Africa’s wild lion population is currently estimated to be between 20 000 and 30 000, researchers believe that in reality the number is closer to 20 000. This places lions into the “vulnerable” category of threatened species, yet lion bone trade continues in excess in South Africa.

The only growing lion populations are those that live in fenced enclosures, causing an ecological crisis, as there are entire food chains that depend on healthy wild lion populations. There are also economical implications, as lions add a significant amount of revenue to the tourism industry.

South Africa is unique in its breeding of lions in captivity. Approximately 7 000 – 8 000 lions are bred in captivity here, and this spans across 300 facilities, but are predominantly bred specifically for canned hunting and the Asian predator bone market.

A report by an activist charity called EMS showed that lion bones are often sold as tiger bones on the black market. The bones are dropped into rice wine and sold as tiger bone wine, which is marketed in many Asian countries as a treatment for impotence and rheumatism (swelling of the jones). A popular lion bone product that is also falsely marketed is tiger bone bars – essentially, the inside of the bone is boiled down to a jelly, and contains other additives such as tortoise shell, and it is produced for consumption.

The EMS report makes the argument that most lion bones can be traced to captive bred lions from South Africa.

Although captive breeding is legal in the country, it is considered distasteful by many animal rights advocacy agencies. There are limits set for the trade of lion bones, and the bones of a wild lion may not be exported under any circumstances.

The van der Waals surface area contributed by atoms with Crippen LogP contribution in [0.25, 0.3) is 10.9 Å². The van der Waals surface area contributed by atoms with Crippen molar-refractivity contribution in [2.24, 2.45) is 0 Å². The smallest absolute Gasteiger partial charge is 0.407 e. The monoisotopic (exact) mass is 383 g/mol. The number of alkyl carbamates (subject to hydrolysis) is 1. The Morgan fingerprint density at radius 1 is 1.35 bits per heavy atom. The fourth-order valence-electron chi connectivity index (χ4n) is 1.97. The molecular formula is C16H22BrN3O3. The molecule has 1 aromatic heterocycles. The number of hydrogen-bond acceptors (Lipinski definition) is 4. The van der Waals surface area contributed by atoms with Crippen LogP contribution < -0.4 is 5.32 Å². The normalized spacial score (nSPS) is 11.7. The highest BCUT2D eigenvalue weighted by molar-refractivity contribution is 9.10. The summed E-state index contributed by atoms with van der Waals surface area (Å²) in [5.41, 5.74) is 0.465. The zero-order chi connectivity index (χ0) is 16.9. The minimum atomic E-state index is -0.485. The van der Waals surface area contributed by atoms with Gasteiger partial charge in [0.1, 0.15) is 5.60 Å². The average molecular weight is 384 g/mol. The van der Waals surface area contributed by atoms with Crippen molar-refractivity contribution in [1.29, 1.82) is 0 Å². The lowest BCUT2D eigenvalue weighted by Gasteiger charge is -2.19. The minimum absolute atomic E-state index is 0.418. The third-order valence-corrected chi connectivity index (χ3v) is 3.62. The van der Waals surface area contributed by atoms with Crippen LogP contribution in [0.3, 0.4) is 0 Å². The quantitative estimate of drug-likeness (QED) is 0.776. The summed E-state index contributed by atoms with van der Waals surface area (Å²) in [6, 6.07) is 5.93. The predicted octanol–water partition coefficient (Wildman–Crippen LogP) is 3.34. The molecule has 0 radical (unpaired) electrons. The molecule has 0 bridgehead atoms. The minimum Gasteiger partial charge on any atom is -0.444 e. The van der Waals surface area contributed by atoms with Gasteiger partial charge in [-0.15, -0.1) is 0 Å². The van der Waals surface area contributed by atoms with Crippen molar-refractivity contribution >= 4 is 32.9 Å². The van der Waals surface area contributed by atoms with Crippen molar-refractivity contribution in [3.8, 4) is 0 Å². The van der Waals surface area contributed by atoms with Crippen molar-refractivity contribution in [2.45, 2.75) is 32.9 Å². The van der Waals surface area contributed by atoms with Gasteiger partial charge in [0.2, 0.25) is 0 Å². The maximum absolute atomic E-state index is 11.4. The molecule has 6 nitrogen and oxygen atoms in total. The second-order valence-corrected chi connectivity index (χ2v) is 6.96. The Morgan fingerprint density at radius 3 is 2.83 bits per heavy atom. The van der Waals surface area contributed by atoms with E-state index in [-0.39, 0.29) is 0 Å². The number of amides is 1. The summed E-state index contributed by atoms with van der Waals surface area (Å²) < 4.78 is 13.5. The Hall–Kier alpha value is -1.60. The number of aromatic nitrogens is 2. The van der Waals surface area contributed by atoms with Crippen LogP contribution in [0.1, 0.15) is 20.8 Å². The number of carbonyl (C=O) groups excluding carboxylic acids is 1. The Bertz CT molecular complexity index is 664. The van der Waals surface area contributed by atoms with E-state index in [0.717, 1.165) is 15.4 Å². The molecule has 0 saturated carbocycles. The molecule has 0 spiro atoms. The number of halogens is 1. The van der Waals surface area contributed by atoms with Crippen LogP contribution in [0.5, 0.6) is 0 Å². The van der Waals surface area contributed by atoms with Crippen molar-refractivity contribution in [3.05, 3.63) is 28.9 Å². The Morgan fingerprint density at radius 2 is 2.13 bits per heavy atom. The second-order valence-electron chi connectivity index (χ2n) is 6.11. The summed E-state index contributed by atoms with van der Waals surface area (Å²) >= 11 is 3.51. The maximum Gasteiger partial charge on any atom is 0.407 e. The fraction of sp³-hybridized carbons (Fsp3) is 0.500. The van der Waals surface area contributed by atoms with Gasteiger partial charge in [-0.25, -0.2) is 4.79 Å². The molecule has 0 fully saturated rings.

In 2016, the 17th Convention on International Trade in Endangered Species of Wild Fauna and Flora (CITES) Conference of the Parties, which is an organisation dedicated to ensuring that international trade in specimens of wild animals and plants does not threaten their survival, agreed that South Africa should also establish a quota for the exports of skeletons from lions that are captive-bred.

No other country is permitted to export lion bones.

In 2017, the annual lion skeleton export quota was 800, and was raised to 1 500 by the Department of Environmental Affairs in July of 2018. This prompted the South African National Biodiversity Institute to conduct an interim report on the which grounds it specified the expansion of the quota on, but discovered that there were none.

Conservationists have been expressing concern that South Africa’s quota encourages the breeding of lions not only for hunting but for the bone trade as well, as a CITES report suggested that 3 469 skeletons were exported in 2017 – nearly double the allocated number.

Opposed to this, the local predator-breeding industry argues that captive lion populations act as a buffer against wild lion poaching as it satisfies the demand for bones.

Does the captive lion breeding industry harm, or promote, South Africa’s conservation image?

Ultimately, it is Parliament’s job to hold the government to account, although the trade of lion bones creates income for our country can we really justify possibly losing one of our big five for the sake of money?

Picture: Pixabay

Source: Ross Harvey/The Conversation

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